Within this the authors identify four attributes or ‘DNA strands’ within excellent communicators. These are a deep appreciation of context; an excellent understanding of the brand; leadership; and public relations as a core organisational competence (because ‘responsibility for good communication and relationships does not rest on the public relations function alone’.)

Digital media planning

This division between marketing communication and public relations feels like it belongs to the last century. So for a twenty-first century media planning model many call on Gini Dietrich’s trademarked PESO model of Paid-Earned-Shared-Owned media. First published in 2014 on and in the book Spin Sucks, it was updated in 2020. We are anticipating a new 2024 version that includes the impact of AI, though the early hints are that AI changes this model less than at first expected.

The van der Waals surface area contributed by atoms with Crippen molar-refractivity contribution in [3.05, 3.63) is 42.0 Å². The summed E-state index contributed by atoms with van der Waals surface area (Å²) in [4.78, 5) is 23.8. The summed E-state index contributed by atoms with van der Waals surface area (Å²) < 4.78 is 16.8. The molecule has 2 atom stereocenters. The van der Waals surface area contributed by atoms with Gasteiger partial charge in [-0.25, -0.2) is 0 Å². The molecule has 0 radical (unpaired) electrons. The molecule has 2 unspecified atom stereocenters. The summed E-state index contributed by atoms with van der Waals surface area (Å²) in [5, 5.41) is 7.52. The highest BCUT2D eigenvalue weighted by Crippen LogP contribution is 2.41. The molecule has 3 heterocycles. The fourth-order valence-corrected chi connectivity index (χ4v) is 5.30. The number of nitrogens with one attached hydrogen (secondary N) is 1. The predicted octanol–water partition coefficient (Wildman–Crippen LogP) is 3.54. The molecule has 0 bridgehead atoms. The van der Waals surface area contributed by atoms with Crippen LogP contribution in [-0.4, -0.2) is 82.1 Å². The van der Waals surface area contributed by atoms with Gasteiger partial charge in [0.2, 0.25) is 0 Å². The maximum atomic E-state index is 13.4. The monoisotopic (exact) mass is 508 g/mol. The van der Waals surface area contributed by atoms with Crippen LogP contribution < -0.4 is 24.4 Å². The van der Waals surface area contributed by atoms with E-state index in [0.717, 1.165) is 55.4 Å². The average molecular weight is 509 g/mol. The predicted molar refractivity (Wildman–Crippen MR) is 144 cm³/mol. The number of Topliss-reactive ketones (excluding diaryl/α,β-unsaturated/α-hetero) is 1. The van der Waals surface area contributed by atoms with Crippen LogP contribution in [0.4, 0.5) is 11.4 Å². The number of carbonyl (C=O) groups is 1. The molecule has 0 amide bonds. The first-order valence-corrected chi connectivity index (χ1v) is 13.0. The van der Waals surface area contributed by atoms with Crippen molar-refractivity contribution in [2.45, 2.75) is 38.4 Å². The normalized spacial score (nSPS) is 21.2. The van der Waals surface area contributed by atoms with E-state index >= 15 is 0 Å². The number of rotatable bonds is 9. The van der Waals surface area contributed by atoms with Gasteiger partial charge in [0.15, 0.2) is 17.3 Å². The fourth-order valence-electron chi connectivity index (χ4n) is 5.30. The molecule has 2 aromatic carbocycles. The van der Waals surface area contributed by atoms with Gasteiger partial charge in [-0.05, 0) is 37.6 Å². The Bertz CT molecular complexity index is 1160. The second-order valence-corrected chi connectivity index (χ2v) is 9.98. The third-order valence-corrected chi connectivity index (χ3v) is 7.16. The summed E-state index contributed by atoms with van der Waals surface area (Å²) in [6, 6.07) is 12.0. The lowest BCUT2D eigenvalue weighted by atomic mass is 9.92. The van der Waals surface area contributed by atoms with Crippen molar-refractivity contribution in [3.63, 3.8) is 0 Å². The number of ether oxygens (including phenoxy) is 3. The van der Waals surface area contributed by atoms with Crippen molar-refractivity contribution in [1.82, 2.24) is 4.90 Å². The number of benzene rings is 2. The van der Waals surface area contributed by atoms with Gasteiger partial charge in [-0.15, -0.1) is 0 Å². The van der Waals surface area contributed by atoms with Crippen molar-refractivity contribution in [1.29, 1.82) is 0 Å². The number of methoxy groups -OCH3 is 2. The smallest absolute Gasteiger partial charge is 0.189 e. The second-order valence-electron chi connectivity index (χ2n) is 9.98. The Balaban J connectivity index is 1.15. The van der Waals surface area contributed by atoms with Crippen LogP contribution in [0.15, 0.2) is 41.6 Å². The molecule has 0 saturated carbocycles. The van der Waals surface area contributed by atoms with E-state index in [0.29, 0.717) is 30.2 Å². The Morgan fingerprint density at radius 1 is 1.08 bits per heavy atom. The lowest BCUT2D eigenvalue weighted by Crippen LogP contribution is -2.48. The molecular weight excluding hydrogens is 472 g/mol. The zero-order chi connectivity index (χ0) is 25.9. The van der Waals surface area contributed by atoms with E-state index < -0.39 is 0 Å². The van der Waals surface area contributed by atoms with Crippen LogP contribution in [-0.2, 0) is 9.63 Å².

Evaluation frameworks

No organisation has done more to promote evaluation best practice than AMEC, through its statement of guiding principles (the Barcelona Principles) and its online tools such as the Integrated Evaluation Framework.

AMEC framework

The AMEC framework is based around the building blocks of the public relations continuum: Objectives, Inputs, Activities, Outputs, Out-takes, Outcomes and Impact. So it’s in effect a holistic planning model rather than a discrete evaluation model.

AMEC draws on the work of academics as well as practitioners and industry suppliers and no other individual has shaped the narrative around evaluation as much as Australian professor Jim Macnamara.